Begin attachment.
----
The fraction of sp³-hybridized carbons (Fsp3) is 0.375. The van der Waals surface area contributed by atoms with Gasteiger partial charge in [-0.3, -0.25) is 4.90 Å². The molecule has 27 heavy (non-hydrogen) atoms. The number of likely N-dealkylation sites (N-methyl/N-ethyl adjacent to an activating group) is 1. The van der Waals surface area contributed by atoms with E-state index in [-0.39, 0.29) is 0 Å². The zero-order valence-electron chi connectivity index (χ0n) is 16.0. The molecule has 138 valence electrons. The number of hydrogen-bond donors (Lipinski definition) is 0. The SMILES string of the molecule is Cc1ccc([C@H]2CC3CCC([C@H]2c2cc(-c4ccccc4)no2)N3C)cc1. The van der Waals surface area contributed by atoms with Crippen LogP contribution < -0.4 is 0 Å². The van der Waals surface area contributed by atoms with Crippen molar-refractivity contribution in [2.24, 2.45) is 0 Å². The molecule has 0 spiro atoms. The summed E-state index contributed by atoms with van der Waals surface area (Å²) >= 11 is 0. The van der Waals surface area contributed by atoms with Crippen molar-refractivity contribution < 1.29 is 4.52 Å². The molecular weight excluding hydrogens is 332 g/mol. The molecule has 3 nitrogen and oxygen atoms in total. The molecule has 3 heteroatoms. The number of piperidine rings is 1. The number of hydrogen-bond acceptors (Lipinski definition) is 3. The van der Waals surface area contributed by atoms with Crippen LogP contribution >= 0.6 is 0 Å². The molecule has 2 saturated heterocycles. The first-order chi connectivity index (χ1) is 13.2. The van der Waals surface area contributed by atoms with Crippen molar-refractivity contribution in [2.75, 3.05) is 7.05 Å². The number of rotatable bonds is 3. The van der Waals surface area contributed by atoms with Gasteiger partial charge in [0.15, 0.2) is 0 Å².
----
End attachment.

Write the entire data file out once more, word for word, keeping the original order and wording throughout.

The fraction of sp³-hybridized carbons (Fsp3) is 0.375. The van der Waals surface area contributed by atoms with Gasteiger partial charge in [-0.3, -0.25) is 4.90 Å². The molecule has 27 heavy (non-hydrogen) atoms. The number of likely N-dealkylation sites (N-methyl/N-ethyl adjacent to an activating group) is 1. The van der Waals surface area contributed by atoms with E-state index in [-0.39, 0.29) is 0 Å². The zero-order valence-electron chi connectivity index (χ0n) is 16.0. The molecule has 138 valence electrons. The number of hydrogen-bond donors (Lipinski definition) is 0. The SMILES string of the molecule is Cc1ccc([C@H]2CC3CCC([C@H]2c2cc(-c4ccccc4)no2)N3C)cc1. The van der Waals surface area contributed by atoms with Crippen LogP contribution < -0.4 is 0 Å². The van der Waals surface area contributed by atoms with Crippen molar-refractivity contribution in [2.24, 2.45) is 0 Å². The molecule has 0 spiro atoms. The summed E-state index contributed by atoms with van der Waals surface area (Å²) >= 11 is 0. The van der Waals surface area contributed by atoms with Crippen molar-refractivity contribution < 1.29 is 4.52 Å². The molecular weight excluding hydrogens is 332 g/mol. The molecule has 3 nitrogen and oxygen atoms in total. The molecule has 3 heteroatoms. The number of piperidine rings is 1. The number of hydrogen-bond acceptors (Lipinski definition) is 3. The van der Waals surface area contributed by atoms with Crippen LogP contribution >= 0.6 is 0 Å². The molecule has 2 saturated heterocycles. The first-order chi connectivity index (χ1) is 13.2. The van der Waals surface area contributed by atoms with Crippen molar-refractivity contribution in [2.75, 3.05) is 7.05 Å². The number of rotatable bonds is 3. The van der Waals surface area contributed by atoms with Gasteiger partial charge in [0.15, 0.2) is 0 Å².